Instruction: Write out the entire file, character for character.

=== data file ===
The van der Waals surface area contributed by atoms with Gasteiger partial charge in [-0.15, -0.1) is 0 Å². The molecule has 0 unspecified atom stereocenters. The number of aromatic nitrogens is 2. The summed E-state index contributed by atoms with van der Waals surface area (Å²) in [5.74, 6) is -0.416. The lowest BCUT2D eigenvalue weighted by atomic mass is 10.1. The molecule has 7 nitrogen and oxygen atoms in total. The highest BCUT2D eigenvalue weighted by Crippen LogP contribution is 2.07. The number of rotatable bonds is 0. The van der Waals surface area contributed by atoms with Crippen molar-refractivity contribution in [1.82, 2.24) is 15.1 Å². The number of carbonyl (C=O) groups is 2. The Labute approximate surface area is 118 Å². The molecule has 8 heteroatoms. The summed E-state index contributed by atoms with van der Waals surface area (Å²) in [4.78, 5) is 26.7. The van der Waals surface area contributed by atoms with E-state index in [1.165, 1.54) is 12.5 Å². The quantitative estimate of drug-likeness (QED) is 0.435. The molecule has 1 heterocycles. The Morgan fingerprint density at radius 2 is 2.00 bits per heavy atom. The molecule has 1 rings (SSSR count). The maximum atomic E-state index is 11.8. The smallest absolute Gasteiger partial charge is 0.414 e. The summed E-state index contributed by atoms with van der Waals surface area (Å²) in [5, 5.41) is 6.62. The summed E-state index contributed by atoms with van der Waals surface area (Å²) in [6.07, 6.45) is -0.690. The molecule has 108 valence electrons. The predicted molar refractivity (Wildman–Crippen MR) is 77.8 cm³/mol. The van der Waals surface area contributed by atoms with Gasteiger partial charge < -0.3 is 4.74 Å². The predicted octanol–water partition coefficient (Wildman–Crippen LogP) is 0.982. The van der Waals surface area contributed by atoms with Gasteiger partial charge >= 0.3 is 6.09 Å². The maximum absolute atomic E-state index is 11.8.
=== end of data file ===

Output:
The van der Waals surface area contributed by atoms with Gasteiger partial charge in [-0.15, -0.1) is 0 Å². The molecule has 0 unspecified atom stereocenters. The number of aromatic nitrogens is 2. The summed E-state index contributed by atoms with van der Waals surface area (Å²) in [5.74, 6) is -0.416. The lowest BCUT2D eigenvalue weighted by atomic mass is 10.1. The molecule has 7 nitrogen and oxygen atoms in total. The highest BCUT2D eigenvalue weighted by Crippen LogP contribution is 2.07. The number of rotatable bonds is 0. The van der Waals surface area contributed by atoms with Crippen molar-refractivity contribution in [1.82, 2.24) is 15.1 Å². The number of carbonyl (C=O) groups is 2. The Labute approximate surface area is 118 Å². The molecule has 8 heteroatoms. The summed E-state index contributed by atoms with van der Waals surface area (Å²) in [4.78, 5) is 26.7. The van der Waals surface area contributed by atoms with E-state index in [1.165, 1.54) is 12.5 Å². The quantitative estimate of drug-likeness (QED) is 0.435. The molecule has 1 heterocycles. The Morgan fingerprint density at radius 2 is 2.00 bits per heavy atom. The molecule has 1 rings (SSSR count). The maximum atomic E-state index is 11.8. The smallest absolute Gasteiger partial charge is 0.414 e. The summed E-state index contributed by atoms with van der Waals surface area (Å²) in [5, 5.41) is 6.62. The summed E-state index contributed by atoms with van der Waals surface area (Å²) in [6.07, 6.45) is -0.690. The molecule has 108 valence electrons. The predicted molar refractivity (Wildman–Crippen MR) is 77.8 cm³/mol. The van der Waals surface area contributed by atoms with Gasteiger partial charge < -0.3 is 4.74 Å². The predicted octanol–water partition coefficient (Wildman–Crippen LogP) is 0.982. The van der Waals surface area contributed by atoms with Gasteiger partial charge >= 0.3 is 6.09 Å². The maximum absolute atomic E-state index is 11.8.